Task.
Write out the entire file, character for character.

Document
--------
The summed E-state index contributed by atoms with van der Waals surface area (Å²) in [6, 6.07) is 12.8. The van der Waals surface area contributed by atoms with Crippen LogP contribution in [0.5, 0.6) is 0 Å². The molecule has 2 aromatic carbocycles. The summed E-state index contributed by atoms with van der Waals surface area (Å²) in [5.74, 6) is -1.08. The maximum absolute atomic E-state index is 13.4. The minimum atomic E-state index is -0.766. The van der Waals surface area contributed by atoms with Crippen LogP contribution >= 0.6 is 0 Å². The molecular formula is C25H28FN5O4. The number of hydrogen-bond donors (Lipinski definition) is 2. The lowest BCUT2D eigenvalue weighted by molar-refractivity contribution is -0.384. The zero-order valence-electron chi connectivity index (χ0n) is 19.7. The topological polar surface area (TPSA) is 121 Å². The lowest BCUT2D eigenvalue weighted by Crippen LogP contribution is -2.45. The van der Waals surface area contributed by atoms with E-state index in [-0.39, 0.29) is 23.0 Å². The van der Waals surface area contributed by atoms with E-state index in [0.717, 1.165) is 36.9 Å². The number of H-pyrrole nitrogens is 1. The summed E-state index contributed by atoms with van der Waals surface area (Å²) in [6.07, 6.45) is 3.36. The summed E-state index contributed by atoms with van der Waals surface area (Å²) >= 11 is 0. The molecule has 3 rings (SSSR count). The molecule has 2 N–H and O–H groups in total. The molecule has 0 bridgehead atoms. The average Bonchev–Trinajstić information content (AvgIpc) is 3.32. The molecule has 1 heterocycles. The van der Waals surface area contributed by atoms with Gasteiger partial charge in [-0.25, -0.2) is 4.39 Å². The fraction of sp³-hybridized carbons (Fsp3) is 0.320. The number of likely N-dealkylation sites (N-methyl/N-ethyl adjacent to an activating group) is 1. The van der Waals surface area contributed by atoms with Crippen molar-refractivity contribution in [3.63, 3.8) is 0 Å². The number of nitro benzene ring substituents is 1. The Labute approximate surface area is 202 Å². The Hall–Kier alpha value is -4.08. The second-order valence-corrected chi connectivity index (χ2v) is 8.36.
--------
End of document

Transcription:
The summed E-state index contributed by atoms with van der Waals surface area (Å²) in [6, 6.07) is 12.8. The van der Waals surface area contributed by atoms with Crippen LogP contribution in [0.5, 0.6) is 0 Å². The molecule has 2 aromatic carbocycles. The summed E-state index contributed by atoms with van der Waals surface area (Å²) in [5.74, 6) is -1.08. The maximum absolute atomic E-state index is 13.4. The minimum atomic E-state index is -0.766. The van der Waals surface area contributed by atoms with Crippen LogP contribution >= 0.6 is 0 Å². The molecular formula is C25H28FN5O4. The number of hydrogen-bond donors (Lipinski definition) is 2. The lowest BCUT2D eigenvalue weighted by molar-refractivity contribution is -0.384. The zero-order valence-electron chi connectivity index (χ0n) is 19.7. The topological polar surface area (TPSA) is 121 Å². The lowest BCUT2D eigenvalue weighted by Crippen LogP contribution is -2.45. The van der Waals surface area contributed by atoms with E-state index in [-0.39, 0.29) is 23.0 Å². The van der Waals surface area contributed by atoms with E-state index in [0.717, 1.165) is 36.9 Å². The number of H-pyrrole nitrogens is 1. The summed E-state index contributed by atoms with van der Waals surface area (Å²) in [6.07, 6.45) is 3.36. The summed E-state index contributed by atoms with van der Waals surface area (Å²) >= 11 is 0. The molecule has 3 rings (SSSR count). The molecule has 2 N–H and O–H groups in total. The molecule has 0 bridgehead atoms. The average Bonchev–Trinajstić information content (AvgIpc) is 3.32. The molecule has 1 heterocycles. The van der Waals surface area contributed by atoms with Gasteiger partial charge in [-0.25, -0.2) is 4.39 Å². The fraction of sp³-hybridized carbons (Fsp3) is 0.320. The number of likely N-dealkylation sites (N-methyl/N-ethyl adjacent to an activating group) is 1. The van der Waals surface area contributed by atoms with Crippen molar-refractivity contribution in [3.63, 3.8) is 0 Å². The number of nitro benzene ring substituents is 1. The Labute approximate surface area is 202 Å². The Hall–Kier alpha value is -4.08. The second-order valence-corrected chi connectivity index (χ2v) is 8.36.